But the current sceptical “explosion” addresses historical photographs as well as news pictures, as spectacularly illustrated by Errol Morris in his New York Times blogs (lately on “November 22, 1963”) and his book Believing is Seeing.

Is the rise or recurrence of the sceptical gaze primarily a function of the digital age? Or do the digital controversies simply reveal, or highlight, something inherent in photography, namely that all photographs are manipulated, or constructed, or “legendary,” as Martha Sandweiss brilliantly suggested in Print the Legend? Could it be that the sceptical gaze is really an intellectual or critical trend more than a “simple” reflection of evolving photographic technologies or their supposedly stable relationship to reality? Could one relate this trend, for instance, to another trend that is similarly new and old—what A.D. Coleman famously called “the directorial mode” in 1975, and which continues to trigger debate today?

Then there are the more recent debates about connected images, and more broadly the channels of circulation and sharing that perhaps no longer serve merely to transport images but instead make them the topics or instruments of new modes of conversation and social networking. For instance, the recent debate on selfies, and how they relate or not to self-portraits, and whether or not they constitute, as primarily connected images, a new form or a new object. Marvin, again, leads the way in his post “Here’s Looking at Me”. André Gunthert has also addressed the selfie recently in a very stimulating way. In both cases we witness and share the bloggers’ need to relate the new to the old, and the problems involved in doing that.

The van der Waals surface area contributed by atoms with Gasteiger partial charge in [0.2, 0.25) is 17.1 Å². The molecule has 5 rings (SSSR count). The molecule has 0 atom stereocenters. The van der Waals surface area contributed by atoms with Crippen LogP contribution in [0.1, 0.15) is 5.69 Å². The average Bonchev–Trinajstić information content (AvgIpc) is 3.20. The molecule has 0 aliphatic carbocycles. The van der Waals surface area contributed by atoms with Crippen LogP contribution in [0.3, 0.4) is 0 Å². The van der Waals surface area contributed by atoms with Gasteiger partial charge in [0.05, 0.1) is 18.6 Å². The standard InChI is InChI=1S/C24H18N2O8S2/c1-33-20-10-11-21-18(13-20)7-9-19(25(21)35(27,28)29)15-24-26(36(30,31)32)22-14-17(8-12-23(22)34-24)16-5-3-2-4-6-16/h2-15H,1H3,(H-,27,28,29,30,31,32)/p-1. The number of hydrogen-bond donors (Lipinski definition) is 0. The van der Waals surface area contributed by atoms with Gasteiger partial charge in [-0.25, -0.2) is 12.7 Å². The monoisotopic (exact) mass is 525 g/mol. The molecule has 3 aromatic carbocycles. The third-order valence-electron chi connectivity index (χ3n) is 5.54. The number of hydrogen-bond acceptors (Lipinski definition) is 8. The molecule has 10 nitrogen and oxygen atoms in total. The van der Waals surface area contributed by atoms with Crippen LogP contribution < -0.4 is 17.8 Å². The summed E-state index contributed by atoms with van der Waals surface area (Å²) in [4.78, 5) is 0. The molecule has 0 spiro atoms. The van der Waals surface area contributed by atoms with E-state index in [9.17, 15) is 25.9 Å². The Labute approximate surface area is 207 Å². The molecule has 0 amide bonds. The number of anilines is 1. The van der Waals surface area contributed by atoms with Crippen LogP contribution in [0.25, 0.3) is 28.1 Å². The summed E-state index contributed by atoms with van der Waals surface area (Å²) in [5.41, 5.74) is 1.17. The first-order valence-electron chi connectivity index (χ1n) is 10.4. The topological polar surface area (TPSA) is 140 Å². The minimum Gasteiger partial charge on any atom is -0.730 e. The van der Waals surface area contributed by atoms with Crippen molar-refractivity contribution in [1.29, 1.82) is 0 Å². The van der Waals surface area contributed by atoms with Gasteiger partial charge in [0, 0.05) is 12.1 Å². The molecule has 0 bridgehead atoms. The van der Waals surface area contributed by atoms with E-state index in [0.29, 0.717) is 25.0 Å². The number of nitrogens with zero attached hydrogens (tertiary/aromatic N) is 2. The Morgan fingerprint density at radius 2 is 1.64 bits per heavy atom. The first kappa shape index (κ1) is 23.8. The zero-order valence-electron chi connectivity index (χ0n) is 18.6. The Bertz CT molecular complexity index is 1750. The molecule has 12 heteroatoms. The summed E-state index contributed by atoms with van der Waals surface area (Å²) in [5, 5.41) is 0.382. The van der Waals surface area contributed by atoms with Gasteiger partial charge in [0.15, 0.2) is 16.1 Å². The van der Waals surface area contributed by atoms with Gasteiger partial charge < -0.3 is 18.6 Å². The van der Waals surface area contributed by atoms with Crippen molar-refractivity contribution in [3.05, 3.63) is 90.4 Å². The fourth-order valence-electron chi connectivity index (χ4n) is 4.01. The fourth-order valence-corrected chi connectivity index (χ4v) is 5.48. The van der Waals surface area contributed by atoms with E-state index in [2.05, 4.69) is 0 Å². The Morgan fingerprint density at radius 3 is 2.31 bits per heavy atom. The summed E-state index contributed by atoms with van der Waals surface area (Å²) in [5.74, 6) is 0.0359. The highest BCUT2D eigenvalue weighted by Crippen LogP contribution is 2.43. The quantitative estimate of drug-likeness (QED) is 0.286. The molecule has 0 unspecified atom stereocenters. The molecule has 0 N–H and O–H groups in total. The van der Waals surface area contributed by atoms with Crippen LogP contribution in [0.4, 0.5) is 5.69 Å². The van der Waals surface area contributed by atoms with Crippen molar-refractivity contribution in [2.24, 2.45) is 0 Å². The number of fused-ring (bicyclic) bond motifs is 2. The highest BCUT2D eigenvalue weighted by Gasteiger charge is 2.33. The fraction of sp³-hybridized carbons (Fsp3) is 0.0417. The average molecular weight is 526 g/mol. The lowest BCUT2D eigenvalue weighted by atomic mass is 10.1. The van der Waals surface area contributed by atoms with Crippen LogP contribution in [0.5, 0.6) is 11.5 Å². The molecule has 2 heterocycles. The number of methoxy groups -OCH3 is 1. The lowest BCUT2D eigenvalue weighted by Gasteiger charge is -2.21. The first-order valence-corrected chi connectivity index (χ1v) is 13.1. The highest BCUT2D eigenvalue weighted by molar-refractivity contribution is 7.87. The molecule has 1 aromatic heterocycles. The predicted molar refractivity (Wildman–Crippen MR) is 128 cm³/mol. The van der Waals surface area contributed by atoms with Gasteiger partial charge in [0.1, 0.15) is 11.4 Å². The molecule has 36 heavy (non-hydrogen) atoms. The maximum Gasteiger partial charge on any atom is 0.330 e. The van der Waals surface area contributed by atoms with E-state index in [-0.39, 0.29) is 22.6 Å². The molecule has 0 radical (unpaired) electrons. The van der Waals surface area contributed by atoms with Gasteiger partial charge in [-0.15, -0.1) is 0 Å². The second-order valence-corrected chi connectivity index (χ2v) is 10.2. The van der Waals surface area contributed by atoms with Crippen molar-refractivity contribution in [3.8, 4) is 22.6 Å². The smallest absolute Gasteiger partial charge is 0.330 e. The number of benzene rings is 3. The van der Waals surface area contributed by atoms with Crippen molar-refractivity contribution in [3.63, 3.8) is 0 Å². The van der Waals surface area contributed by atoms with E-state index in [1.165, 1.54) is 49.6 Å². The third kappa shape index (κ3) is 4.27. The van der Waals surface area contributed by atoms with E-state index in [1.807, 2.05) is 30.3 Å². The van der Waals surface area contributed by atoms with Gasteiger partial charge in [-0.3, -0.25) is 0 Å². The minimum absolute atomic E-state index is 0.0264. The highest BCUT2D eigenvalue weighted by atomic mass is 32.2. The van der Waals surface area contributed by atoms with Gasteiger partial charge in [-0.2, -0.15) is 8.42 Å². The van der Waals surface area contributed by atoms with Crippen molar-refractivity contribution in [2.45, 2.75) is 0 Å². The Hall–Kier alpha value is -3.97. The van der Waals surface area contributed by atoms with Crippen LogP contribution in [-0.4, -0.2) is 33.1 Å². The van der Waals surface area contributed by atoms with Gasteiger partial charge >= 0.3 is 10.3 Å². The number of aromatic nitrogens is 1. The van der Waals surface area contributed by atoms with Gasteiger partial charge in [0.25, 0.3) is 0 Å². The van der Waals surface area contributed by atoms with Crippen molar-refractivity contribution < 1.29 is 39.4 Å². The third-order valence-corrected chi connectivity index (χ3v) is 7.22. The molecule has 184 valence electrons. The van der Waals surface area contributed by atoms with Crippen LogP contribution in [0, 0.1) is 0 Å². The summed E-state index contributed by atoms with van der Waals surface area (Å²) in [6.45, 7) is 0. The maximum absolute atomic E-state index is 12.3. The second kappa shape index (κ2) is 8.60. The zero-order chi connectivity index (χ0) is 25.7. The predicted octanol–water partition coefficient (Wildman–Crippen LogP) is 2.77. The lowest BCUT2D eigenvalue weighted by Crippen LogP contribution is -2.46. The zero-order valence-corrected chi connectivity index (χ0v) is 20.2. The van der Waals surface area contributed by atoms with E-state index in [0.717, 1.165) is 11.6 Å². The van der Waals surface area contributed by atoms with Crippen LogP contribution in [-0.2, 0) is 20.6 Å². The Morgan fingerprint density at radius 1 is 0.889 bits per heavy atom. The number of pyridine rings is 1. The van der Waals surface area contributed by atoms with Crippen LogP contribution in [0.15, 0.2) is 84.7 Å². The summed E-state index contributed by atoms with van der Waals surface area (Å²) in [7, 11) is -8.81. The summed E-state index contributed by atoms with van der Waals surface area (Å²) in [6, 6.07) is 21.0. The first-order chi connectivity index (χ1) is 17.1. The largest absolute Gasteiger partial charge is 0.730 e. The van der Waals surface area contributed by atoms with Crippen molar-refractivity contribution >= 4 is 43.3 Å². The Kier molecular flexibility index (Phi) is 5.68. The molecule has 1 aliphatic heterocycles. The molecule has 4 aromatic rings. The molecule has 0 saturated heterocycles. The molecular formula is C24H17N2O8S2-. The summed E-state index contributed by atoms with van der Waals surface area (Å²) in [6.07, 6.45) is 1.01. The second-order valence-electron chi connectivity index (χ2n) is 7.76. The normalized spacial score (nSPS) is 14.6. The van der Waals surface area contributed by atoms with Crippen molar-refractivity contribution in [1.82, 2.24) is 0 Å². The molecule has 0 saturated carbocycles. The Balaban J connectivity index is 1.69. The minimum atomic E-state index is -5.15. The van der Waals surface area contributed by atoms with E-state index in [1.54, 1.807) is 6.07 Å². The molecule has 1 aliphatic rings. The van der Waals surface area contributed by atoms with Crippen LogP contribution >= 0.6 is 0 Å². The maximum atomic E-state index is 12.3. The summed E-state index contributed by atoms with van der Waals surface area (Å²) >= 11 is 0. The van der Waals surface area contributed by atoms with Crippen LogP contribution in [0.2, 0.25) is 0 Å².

Being a 19th century specialist, I will be not be discussing the contemporary per se. What I am interested in as a historian is how these novelties, and discussions about them, both incorporate established conceptions about the history of photographs and images and reverberate back on these established conceptions. For instance, is the selfie as conversational image entirely new, compared, say, to amateur Kodak-type family snapshots and privately printed postcards of the 1900s? Or am I wrong to raise this question? Is this an anachronistic projection of the present into the past?

I incline to think, at the outset, that photography’s history is new and young enough, in certain ways, that it would be imprudent to reject such possible interactions of 2014 with 1914, especially considering the weight, until now, of a history of photography that has been predominantly art historical rather than social, and has not yet delved enough into social practices. (Here again, I could not agree more with Marvin.) So, what I would like to do in the following weeks is, always using of course the vantage point of the present, share some interrogations about how to frame, understand, write histories of photography and images today. Of course I will be writing from the particular angles of my own current research on images and history, raising questions about portraiture and its minor place in existing histories, the notion of photographs as historical documents, or the related notions of “circulation” and “connection”. But I will welcome other questions, keeping in mind the “larger picture” and the fact that as we slowly approach the bicentennial of the invention of photography (when and how will it be celebrated, who knows?), it may be a good time to start rethinking our global narratives.